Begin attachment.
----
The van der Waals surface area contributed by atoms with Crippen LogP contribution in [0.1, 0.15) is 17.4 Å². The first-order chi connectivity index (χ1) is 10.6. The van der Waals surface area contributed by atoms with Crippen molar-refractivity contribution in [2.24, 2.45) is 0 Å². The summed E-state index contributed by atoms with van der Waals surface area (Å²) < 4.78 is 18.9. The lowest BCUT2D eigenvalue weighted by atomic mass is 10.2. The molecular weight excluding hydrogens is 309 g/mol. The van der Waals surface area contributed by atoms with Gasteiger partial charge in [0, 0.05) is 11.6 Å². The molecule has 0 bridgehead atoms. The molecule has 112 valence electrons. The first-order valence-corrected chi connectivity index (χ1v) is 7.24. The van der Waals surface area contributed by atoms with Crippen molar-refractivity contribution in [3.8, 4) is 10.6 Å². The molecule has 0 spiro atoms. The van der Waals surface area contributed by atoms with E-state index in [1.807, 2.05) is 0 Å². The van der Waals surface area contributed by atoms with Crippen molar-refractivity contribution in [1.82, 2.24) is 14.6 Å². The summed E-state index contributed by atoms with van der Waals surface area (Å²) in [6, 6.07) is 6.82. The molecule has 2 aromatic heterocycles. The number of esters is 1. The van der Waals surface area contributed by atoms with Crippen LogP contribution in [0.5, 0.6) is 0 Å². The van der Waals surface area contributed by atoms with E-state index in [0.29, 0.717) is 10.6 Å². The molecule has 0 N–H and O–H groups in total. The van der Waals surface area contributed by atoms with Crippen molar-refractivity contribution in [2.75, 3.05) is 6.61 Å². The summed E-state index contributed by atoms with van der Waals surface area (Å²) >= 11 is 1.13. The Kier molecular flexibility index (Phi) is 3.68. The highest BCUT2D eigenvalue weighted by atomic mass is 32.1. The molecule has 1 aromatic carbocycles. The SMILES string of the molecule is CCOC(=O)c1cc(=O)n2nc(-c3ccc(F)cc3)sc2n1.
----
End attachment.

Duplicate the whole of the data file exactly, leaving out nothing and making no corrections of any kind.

The van der Waals surface area contributed by atoms with Crippen LogP contribution in [0.1, 0.15) is 17.4 Å². The first-order chi connectivity index (χ1) is 10.6. The van der Waals surface area contributed by atoms with Crippen molar-refractivity contribution in [2.24, 2.45) is 0 Å². The summed E-state index contributed by atoms with van der Waals surface area (Å²) < 4.78 is 18.9. The lowest BCUT2D eigenvalue weighted by atomic mass is 10.2. The molecular weight excluding hydrogens is 309 g/mol. The van der Waals surface area contributed by atoms with Gasteiger partial charge in [0, 0.05) is 11.6 Å². The molecule has 0 bridgehead atoms. The molecule has 112 valence electrons. The first-order valence-corrected chi connectivity index (χ1v) is 7.24. The van der Waals surface area contributed by atoms with Crippen molar-refractivity contribution in [3.8, 4) is 10.6 Å². The molecule has 0 spiro atoms. The van der Waals surface area contributed by atoms with E-state index in [1.807, 2.05) is 0 Å². The van der Waals surface area contributed by atoms with Crippen molar-refractivity contribution in [1.82, 2.24) is 14.6 Å². The summed E-state index contributed by atoms with van der Waals surface area (Å²) in [6, 6.07) is 6.82. The molecule has 2 aromatic heterocycles. The number of esters is 1. The van der Waals surface area contributed by atoms with Crippen LogP contribution in [0.5, 0.6) is 0 Å². The van der Waals surface area contributed by atoms with E-state index in [0.29, 0.717) is 10.6 Å². The molecule has 0 N–H and O–H groups in total. The van der Waals surface area contributed by atoms with Crippen molar-refractivity contribution in [2.75, 3.05) is 6.61 Å². The summed E-state index contributed by atoms with van der Waals surface area (Å²) >= 11 is 1.13. The Kier molecular flexibility index (Phi) is 3.68. The highest BCUT2D eigenvalue weighted by atomic mass is 32.1. The molecule has 1 aromatic carbocycles. The SMILES string of the molecule is CCOC(=O)c1cc(=O)n2nc(-c3ccc(F)cc3)sc2n1.